slayride” is a successful holiday issue because it reminds us of the principles for which the season is meant to stand – family, joy, and good will – even though it accomplishes this by showing a character who actively disrupts those principles. this is a wonderful issue to read from start to finish.


batman-noel-cover (1)

Charles Dickens’ A Christmas Carol is perhaps one of the best known classic Christmas stories of all time. It is the story of Ebenezer Scrooge, an elderly miser who is completely devoid of holiday spirit, focussing instead making and hoarding his own money. On Christmas Eve, the ghost of his former partner arrives to tell him he must change his ways and that three ghosts will visit him to help show him why and how that is to happen. These ghosts (Christmas Past, Christmas Present, and Christmas Future) give Scrooge a new perspective on his life, his regrets, and his fears, and as the sun rises on Christmas morning he springs out of bed a new man, righting wrongs with family, strangers, and most importantly his employee Bob Cratchit and his family.

Jason Todd appears to Batman - Batman: Noël, DC Comics

Batman: Noël by Lee Bermejo (one of the men behind the critically acclaimed Joker). Bermejo’s adaptation does not directly place characters from the DC Universe into the roles of A Christmas Carol, though it comes very close. Instead, the narrator is telling his own colloquial version of the Christmas classic tale.

noel interior

In Batman: Noël, author/artist Lee Bermejo has taken the basic structure of A Christmas Carol and mixed in Gotham City. We get a Scrooge (Batman), a Bob (Bob) and the Ghosts of Christmas Past (Catwoman), Present (Superman) and Future (Joker). In this case, Batman is once again after the Joker and follows a henchman-for-hire who he is hoping will lead him to the clown. Meanwhile, we learn this henchman Bob (fitting) is down on his luck and just needed some quick cash to give his son a somewhat good Christmas. He’s not a bad guy, just a desperate one. This is known all-too-well by the Dark Knight, as he stubbornly shows and tells others throughout the story that makes it such a joy to read form start to finish. A brilliant take on Dickens’ classic Christmas tale, Batman: Noel is simply a perfectly crafted holiday story with a Dark Knight twist that makes it all work. Lee Bermejo proves that he’s not only a talented artist but he can also spin a good yarn. Whether you’re a true Batman fan or are interested in a different kind of holiday story that you should read today.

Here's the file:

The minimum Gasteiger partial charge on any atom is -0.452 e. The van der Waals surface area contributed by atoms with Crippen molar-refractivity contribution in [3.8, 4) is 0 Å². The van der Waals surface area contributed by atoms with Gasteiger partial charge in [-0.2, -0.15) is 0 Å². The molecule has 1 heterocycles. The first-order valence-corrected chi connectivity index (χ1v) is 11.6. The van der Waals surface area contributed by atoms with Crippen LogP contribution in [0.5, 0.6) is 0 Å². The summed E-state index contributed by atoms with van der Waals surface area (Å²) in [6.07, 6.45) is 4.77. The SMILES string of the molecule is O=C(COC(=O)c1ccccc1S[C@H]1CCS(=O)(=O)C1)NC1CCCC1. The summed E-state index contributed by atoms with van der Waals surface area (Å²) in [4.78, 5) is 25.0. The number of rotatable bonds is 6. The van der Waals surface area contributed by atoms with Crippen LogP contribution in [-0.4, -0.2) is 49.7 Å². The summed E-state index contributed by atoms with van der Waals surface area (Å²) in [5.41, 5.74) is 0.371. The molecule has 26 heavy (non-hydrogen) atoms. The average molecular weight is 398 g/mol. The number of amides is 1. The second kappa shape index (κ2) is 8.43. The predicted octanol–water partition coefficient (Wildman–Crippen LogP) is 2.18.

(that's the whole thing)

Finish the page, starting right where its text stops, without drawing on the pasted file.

Batman 9 review

A Christmas Carol, Batman and Robin try to reunite orphan Timmy Cratchit with his father, Bob, a wrongly imprisoned man. This story has everything: multiple fights, Batman throwing a pillow to block a punch, a death trap, Batman dressing up as a ghost, the meaning of Christmas, and Batman threatening to beat up a street Santa. The comic ends with Batman telling Robin that “Santa is real and always will be if we believe in the spirit he stands for – Good cheer, unselfishness, and love of the fellow man! That’s the real Santa Claus!” This story is simply such fun story to read.